A meditation in 3 parts on the paintings of Giovanni Battista Tiepolo (1696-1770) which adds up to an idiosyncratic but brilliant analysis of late 18th-century European culture. Along the way Calasso writes about witch-burnings (they were still happening in the 1780s), Zoroastrianism, the Sublime as a marketable commodity & the armpit hair of angels (his had a lot). The first part is a general appraisal & assertion of Tiepolo s genius as a painter. The 2nd & 3rd parts examine particular paintings in detail. The qualities he most admires in Tiepolo include his ability to combine high seriousness with airy lightness, a preference for mythology & mystery over morals & dogma, & a highly developed appreciation of pleasure & elegance in all their forms.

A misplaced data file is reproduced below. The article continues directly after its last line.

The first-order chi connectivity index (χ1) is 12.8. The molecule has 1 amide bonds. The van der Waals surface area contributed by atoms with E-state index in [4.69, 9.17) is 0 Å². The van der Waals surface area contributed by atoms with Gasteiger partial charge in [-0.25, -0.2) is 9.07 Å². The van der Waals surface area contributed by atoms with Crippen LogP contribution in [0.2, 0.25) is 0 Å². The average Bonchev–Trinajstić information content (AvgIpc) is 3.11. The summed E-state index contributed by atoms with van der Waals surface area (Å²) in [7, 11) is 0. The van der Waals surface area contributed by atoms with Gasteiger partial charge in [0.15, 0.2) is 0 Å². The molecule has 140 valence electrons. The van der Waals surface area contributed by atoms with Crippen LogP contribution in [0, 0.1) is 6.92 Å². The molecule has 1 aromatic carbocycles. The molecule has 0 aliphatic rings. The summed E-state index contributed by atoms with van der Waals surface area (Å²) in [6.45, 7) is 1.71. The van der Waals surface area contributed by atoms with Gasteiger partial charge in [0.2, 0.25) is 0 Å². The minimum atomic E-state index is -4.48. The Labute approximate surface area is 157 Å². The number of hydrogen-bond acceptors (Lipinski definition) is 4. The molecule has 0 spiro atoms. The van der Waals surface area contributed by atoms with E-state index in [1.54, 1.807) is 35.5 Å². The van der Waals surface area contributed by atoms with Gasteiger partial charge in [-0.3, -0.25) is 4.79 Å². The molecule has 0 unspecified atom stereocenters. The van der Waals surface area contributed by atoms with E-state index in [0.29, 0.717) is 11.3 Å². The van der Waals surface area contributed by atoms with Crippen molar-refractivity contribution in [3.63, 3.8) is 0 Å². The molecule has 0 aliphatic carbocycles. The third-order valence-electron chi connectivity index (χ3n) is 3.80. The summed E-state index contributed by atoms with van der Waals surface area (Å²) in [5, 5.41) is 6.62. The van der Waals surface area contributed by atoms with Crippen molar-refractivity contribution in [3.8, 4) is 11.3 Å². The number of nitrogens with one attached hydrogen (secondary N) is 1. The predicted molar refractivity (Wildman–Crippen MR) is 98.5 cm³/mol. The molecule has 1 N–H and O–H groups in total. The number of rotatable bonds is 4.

Born in Florence, Roberto Calasso lives in Milan, where he is publisher of Adelphi. He is the author of The Ruin of Kasch, The Marriage of Cadmus and Harmony, which was the winner of the Prix Veillon and the Prix du Meilleur Livre Etranger, Literature and the Gods, Ka and K. Alastair McEwan has translated more than seventy books of fiction and non-fiction, including works by some of Italy's best-known writers- Baricco, Calasso, Eco, Tabucchi, and many more. He also writes occasional articles in both Italian and English for major newspapers.